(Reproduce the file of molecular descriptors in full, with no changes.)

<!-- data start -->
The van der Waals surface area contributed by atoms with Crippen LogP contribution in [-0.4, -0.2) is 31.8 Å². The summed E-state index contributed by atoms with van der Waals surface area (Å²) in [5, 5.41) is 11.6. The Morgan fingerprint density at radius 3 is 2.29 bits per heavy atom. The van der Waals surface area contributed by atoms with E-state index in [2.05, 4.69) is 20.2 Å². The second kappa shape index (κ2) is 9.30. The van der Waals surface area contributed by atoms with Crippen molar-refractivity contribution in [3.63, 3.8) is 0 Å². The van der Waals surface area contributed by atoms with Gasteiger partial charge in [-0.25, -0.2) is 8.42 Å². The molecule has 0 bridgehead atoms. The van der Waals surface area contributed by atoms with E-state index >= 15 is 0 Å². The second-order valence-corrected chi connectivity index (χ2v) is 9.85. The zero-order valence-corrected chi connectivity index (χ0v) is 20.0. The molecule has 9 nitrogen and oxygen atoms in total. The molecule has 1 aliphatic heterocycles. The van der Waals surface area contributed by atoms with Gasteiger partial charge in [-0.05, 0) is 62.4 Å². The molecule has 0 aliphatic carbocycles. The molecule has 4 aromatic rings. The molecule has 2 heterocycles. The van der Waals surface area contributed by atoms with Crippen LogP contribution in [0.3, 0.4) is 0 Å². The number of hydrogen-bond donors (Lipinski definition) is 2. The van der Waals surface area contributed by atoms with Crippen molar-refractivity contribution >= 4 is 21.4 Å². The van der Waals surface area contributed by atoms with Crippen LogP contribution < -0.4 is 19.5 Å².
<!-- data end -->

The van der Waals surface area contributed by atoms with Crippen LogP contribution in [-0.4, -0.2) is 31.8 Å². The summed E-state index contributed by atoms with van der Waals surface area (Å²) in [5, 5.41) is 11.6. The Morgan fingerprint density at radius 3 is 2.29 bits per heavy atom. The van der Waals surface area contributed by atoms with E-state index in [2.05, 4.69) is 20.2 Å². The second kappa shape index (κ2) is 9.30. The van der Waals surface area contributed by atoms with Crippen molar-refractivity contribution in [3.63, 3.8) is 0 Å². The van der Waals surface area contributed by atoms with Gasteiger partial charge in [-0.25, -0.2) is 8.42 Å². The molecule has 0 bridgehead atoms. The van der Waals surface area contributed by atoms with E-state index >= 15 is 0 Å². The second-order valence-corrected chi connectivity index (χ2v) is 9.85. The zero-order valence-corrected chi connectivity index (χ0v) is 20.0. The molecule has 9 nitrogen and oxygen atoms in total. The molecule has 1 aliphatic heterocycles. The van der Waals surface area contributed by atoms with Gasteiger partial charge in [-0.05, 0) is 62.4 Å². The molecule has 0 aliphatic carbocycles. The molecule has 4 aromatic rings. The molecule has 2 heterocycles. The van der Waals surface area contributed by atoms with Crippen LogP contribution in [0.3, 0.4) is 0 Å². The number of hydrogen-bond donors (Lipinski definition) is 2. The van der Waals surface area contributed by atoms with Crippen molar-refractivity contribution >= 4 is 21.4 Å². The van der Waals surface area contributed by atoms with Crippen LogP contribution < -0.4 is 19.5 Å².